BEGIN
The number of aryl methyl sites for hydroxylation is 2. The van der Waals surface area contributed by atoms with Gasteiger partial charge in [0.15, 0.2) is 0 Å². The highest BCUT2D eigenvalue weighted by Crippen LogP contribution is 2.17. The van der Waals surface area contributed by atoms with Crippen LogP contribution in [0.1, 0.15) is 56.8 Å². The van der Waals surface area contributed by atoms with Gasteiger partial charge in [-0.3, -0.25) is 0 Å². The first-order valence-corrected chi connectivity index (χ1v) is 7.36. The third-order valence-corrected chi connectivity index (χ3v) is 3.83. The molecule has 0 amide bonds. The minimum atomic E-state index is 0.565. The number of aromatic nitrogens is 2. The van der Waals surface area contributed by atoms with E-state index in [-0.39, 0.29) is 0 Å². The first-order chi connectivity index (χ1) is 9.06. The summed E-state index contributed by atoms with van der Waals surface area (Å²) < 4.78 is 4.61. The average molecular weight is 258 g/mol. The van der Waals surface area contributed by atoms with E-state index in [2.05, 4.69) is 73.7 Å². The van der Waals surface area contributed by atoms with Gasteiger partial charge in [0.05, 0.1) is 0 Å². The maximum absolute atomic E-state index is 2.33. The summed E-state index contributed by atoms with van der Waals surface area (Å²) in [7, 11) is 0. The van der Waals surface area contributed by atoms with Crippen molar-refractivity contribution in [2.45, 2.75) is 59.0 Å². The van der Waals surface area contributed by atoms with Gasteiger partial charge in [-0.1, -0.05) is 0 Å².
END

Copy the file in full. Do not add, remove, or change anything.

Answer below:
The number of aryl methyl sites for hydroxylation is 2. The van der Waals surface area contributed by atoms with Gasteiger partial charge in [0.15, 0.2) is 0 Å². The highest BCUT2D eigenvalue weighted by Crippen LogP contribution is 2.17. The van der Waals surface area contributed by atoms with Crippen LogP contribution in [0.1, 0.15) is 56.8 Å². The van der Waals surface area contributed by atoms with Gasteiger partial charge in [-0.3, -0.25) is 0 Å². The first-order valence-corrected chi connectivity index (χ1v) is 7.36. The third-order valence-corrected chi connectivity index (χ3v) is 3.83. The molecule has 0 amide bonds. The minimum atomic E-state index is 0.565. The number of aromatic nitrogens is 2. The van der Waals surface area contributed by atoms with E-state index in [-0.39, 0.29) is 0 Å². The first-order chi connectivity index (χ1) is 9.06. The summed E-state index contributed by atoms with van der Waals surface area (Å²) < 4.78 is 4.61. The average molecular weight is 258 g/mol. The van der Waals surface area contributed by atoms with E-state index in [2.05, 4.69) is 73.7 Å². The van der Waals surface area contributed by atoms with Gasteiger partial charge in [0.05, 0.1) is 0 Å². The maximum absolute atomic E-state index is 2.33. The summed E-state index contributed by atoms with van der Waals surface area (Å²) in [7, 11) is 0. The van der Waals surface area contributed by atoms with Crippen molar-refractivity contribution in [2.45, 2.75) is 59.0 Å². The van der Waals surface area contributed by atoms with Gasteiger partial charge in [-0.1, -0.05) is 0 Å².